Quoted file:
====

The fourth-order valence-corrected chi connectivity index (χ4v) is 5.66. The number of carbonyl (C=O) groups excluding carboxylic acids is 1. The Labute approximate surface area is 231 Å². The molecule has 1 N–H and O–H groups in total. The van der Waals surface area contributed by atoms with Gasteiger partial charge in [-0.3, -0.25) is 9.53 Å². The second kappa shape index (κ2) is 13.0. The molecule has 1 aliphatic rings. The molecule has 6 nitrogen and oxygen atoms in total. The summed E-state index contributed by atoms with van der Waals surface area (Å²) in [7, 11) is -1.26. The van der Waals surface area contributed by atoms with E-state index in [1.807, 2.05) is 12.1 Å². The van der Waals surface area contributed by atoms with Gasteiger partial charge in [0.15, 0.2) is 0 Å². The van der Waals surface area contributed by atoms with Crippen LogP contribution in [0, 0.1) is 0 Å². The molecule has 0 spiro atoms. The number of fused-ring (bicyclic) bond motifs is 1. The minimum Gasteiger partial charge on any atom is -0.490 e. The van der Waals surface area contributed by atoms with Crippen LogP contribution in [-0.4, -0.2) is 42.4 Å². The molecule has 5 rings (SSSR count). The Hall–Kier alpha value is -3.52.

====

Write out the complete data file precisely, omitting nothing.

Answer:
The fourth-order valence-corrected chi connectivity index (χ4v) is 5.66. The number of carbonyl (C=O) groups excluding carboxylic acids is 1. The Labute approximate surface area is 231 Å². The molecule has 1 N–H and O–H groups in total. The van der Waals surface area contributed by atoms with Gasteiger partial charge in [-0.3, -0.25) is 9.53 Å². The second kappa shape index (κ2) is 13.0. The molecule has 1 aliphatic rings. The molecule has 6 nitrogen and oxygen atoms in total. The summed E-state index contributed by atoms with van der Waals surface area (Å²) in [7, 11) is -1.26. The van der Waals surface area contributed by atoms with E-state index in [1.807, 2.05) is 12.1 Å². The van der Waals surface area contributed by atoms with Gasteiger partial charge in [0.15, 0.2) is 0 Å². The van der Waals surface area contributed by atoms with Crippen LogP contribution in [0, 0.1) is 0 Å². The molecule has 0 spiro atoms. The number of fused-ring (bicyclic) bond motifs is 1. The minimum Gasteiger partial charge on any atom is -0.490 e. The van der Waals surface area contributed by atoms with Crippen LogP contribution in [-0.4, -0.2) is 42.4 Å². The molecule has 5 rings (SSSR count). The Hall–Kier alpha value is -3.52.